The boy who knew too much: a child prodigy

This is the true story of scientific child prodigy, and former baby genius, Ainan Celeste Cawley, written by his father. It is the true story, too, of his gifted brothers and of all the Cawley family. I write also of child prodigy and genius in general: what it is, and how it is so often neglected in the modern world. As a society, we so often fail those we should most hope to see succeed: our gifted children and the gifted adults they become. Site Copyright: Valentine Cawley, 2006 +

Thursday, February 05, 2009

Science is harder than the Arts.

A recent study has proven what has long seemed obvious to anyone who has ever observed pupils in school: Sciences are harder than the Arts.

The study, at Durham University examined the examination results of over a million students and was commissioned by the Institute of Physics and SCORE (Science Community Representing Education).

Students of similar ability, but different subject choice were compared to extract the relative hardness of subjects. The core finding was that science subjects at A level were a grade harder than Arts subjects, in general. This means that a student will score lower on a Science subject, than an Arts subject, although be of the same intellectual standard. Indeed, those behind the study commented that: "A student who gets a C in Biology is going to be generally more able than a student who gets a B in Sociology."

Differences were noted within the Arts subjects, too, with some being demonstrably easier than others. A student studying film studies instead of History can expect more than a grade improvement in his or her results. A student picking media studies instead of English, improves by half a grade.

Students seem to be aware of this. There is a long-term decline in the number of students studying the harder science subjects - and a long-term rise in the number of students picking soft subjects. Since the mid-90s, the proportion of students taking media, film and tv studies has risen by over 250 per cent; while the proportion taking Physical Education and Psychology has doubled. Meanwhile, such subjects as Physics and Chemistry have slipped.

Now, I find this very strange. It seems that examining boards are not standardizing the grading across subjects. All that is necessary to correct for this is to ensure that a student of known ability would perform at the same grade across all subjects, assuming equal effort in each. An A grade in Film Studies, should be just as hard to get as an A grade in Physics. If it isn't, then more credit should be given to students who study harder subjects. Either the exam grading systems must change to reflect these inherent differences in ease of subject - or the way exams are regarded by Universities should change.

Indeed, there are signs that Universities are making moves in the right direction. Both Cambridge University and the London School of Economics have published a list of subjects that they consider too easy = and indicated that they will not accept anyone who studies more than one of them, out of their subject offering.

If it is indeed so, that a Biologist with a C is better than a Sociologist with a B, then Universities should begin to decline Sociologists with a B in preference for Biologists with a C. Perhaps then their student body will begin to reflect the best of the applicants, rather than the most adept at choosing cushy subjects.

I don't know if it was just my school, or not, but this phenomenon was easily observable among the students there. The pupils of exclusively Arts subjects were generally less bright than the students of Science subjects. It didn't take a large study to see this: it was immediately evident.

My question is: is this a global phenomenon? Is it just UK exams that reflect this bias, with Science exams being inherently tougher than Arts exams? How about your country? Do you think Arts students seem less bright than Science students? Are Arts exams easier?

Comments please.

(If you would like to learn more of Ainan Celeste Cawley, a scientific child prodigy, aged eight years and seven months, or his gifted brothers, Fintan, five years exactly, and Tiarnan, twenty-eight months, please go to: I also write of gifted education, IQ, intelligence, the Irish, the Malays, Singapore, College, University, Chemistry, Science, genetics, left-handedness, precocity, child prodigy, child genius, baby genius, adult genius, savant, wunderkind, wonderkind, genio, гений ребенок prodigy, genie, μεγαλοφυία θαύμα παιδιών, bambino, kind.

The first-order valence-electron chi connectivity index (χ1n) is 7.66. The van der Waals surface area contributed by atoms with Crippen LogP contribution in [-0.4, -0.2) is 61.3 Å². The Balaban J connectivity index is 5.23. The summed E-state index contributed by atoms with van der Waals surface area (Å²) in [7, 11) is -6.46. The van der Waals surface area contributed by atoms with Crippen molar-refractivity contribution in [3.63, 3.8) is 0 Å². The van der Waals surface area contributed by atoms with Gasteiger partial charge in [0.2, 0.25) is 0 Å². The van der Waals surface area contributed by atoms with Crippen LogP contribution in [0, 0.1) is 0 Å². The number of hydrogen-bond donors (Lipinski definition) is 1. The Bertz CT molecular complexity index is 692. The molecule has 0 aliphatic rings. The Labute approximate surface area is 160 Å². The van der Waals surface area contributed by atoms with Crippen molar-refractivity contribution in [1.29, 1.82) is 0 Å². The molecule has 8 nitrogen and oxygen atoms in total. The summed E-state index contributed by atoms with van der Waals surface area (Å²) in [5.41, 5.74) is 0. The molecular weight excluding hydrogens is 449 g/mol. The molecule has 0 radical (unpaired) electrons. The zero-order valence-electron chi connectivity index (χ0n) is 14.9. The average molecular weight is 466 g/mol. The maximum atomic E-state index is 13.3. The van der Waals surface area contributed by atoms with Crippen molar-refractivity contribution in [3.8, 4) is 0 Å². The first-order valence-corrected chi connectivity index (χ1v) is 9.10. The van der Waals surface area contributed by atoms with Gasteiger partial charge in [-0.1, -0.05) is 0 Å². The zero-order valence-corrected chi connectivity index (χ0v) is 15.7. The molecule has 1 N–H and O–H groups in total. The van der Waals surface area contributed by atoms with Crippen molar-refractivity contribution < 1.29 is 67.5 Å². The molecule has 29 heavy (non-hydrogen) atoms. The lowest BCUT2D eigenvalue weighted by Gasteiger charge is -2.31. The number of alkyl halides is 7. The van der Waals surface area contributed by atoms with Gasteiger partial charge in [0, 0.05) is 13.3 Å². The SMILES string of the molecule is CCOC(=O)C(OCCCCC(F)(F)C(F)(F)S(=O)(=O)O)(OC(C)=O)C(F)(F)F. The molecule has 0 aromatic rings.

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posted by Valentine Cawley @ 4:32 PM 


Anonymous Anonymous said...

Yes! Definitely! Arts is by far easier than science.

I remember one arts friend who commented that he could never understand why people like me torture ourselves studying engineering instead of taking arts subjects which are much easier.

Fortunately for NUS, where i study, the latest figures show that the Science and Engineering faculty combined far outweighs all other schools.

I am inclined to believe that Asia is focusing MUCH more on science and engineering compared to the western world.

I remember reading an article within the last 1 year- It was about how Germany was facing a shortage in engineers due to a dip in the enrollment figures. And in the US, many of the brightest minds were "queuing" up to study biz instead of science and engineering-- And all because of the money.

I believe one way to entice people back to the science side may be to raise the monetary rewards in terms of salary, which is sorely lacking behind the executives in Wall Street. Of course, the real aim should be that people WANT to study these subjects in order to advance humankind to greater heights instead of the selfish motive of money.

Hopefully, even if the western world fails to turn this trend around, Asia will be there to pick up the slack.

9:33 PM  
Blogger Valentine Cawley said...

I am rather glad that SOMEWHERE is studying the sciences. It is definitely a worry that all the major Western powers are reporting drops in those pursuing sciences. Of course, this could presage a Western decline to come...and, if so, it will be no-one's fault but their own, for such collective focus on the easier subjects.

We will, no doubt, see how this plays out with regards to the West and Asia in the next few decades. It should prove interesting. Ultimately, of course, it will come down to this: each nation will get what it deserves.

Thanks for your comment.

10:03 PM  
Blogger Shannon said...

The top students in my law school were engineers. They arrived to graduate school with incredible study habits. It is easier to master art from a science background than science from an art background. Math is definitely the more complex language.

9:50 AM  
Blogger Valentine Cawley said...